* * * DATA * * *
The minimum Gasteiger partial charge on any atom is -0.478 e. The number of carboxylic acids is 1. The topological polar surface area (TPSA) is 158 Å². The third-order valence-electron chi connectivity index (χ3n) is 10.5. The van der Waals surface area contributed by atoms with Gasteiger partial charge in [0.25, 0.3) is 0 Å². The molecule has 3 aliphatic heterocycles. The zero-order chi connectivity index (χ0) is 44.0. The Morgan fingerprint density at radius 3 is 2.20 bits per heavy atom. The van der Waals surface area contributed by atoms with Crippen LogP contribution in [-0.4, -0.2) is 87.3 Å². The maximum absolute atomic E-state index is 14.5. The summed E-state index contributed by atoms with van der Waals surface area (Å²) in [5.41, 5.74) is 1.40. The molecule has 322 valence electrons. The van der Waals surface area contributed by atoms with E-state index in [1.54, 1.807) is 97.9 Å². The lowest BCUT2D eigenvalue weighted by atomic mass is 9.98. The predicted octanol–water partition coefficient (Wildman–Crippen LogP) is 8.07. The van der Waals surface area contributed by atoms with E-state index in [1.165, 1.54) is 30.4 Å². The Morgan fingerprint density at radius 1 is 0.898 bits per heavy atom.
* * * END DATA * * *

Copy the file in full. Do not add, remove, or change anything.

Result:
The minimum Gasteiger partial charge on any atom is -0.478 e. The number of carboxylic acids is 1. The topological polar surface area (TPSA) is 158 Å². The third-order valence-electron chi connectivity index (χ3n) is 10.5. The van der Waals surface area contributed by atoms with Gasteiger partial charge in [0.25, 0.3) is 0 Å². The molecule has 3 aliphatic heterocycles. The zero-order chi connectivity index (χ0) is 44.0. The Morgan fingerprint density at radius 3 is 2.20 bits per heavy atom. The van der Waals surface area contributed by atoms with Crippen LogP contribution in [-0.4, -0.2) is 87.3 Å². The maximum absolute atomic E-state index is 14.5. The summed E-state index contributed by atoms with van der Waals surface area (Å²) in [5.41, 5.74) is 1.40. The molecule has 322 valence electrons. The van der Waals surface area contributed by atoms with E-state index in [1.54, 1.807) is 97.9 Å². The lowest BCUT2D eigenvalue weighted by atomic mass is 9.98. The predicted octanol–water partition coefficient (Wildman–Crippen LogP) is 8.07. The van der Waals surface area contributed by atoms with E-state index in [1.165, 1.54) is 30.4 Å². The Morgan fingerprint density at radius 1 is 0.898 bits per heavy atom.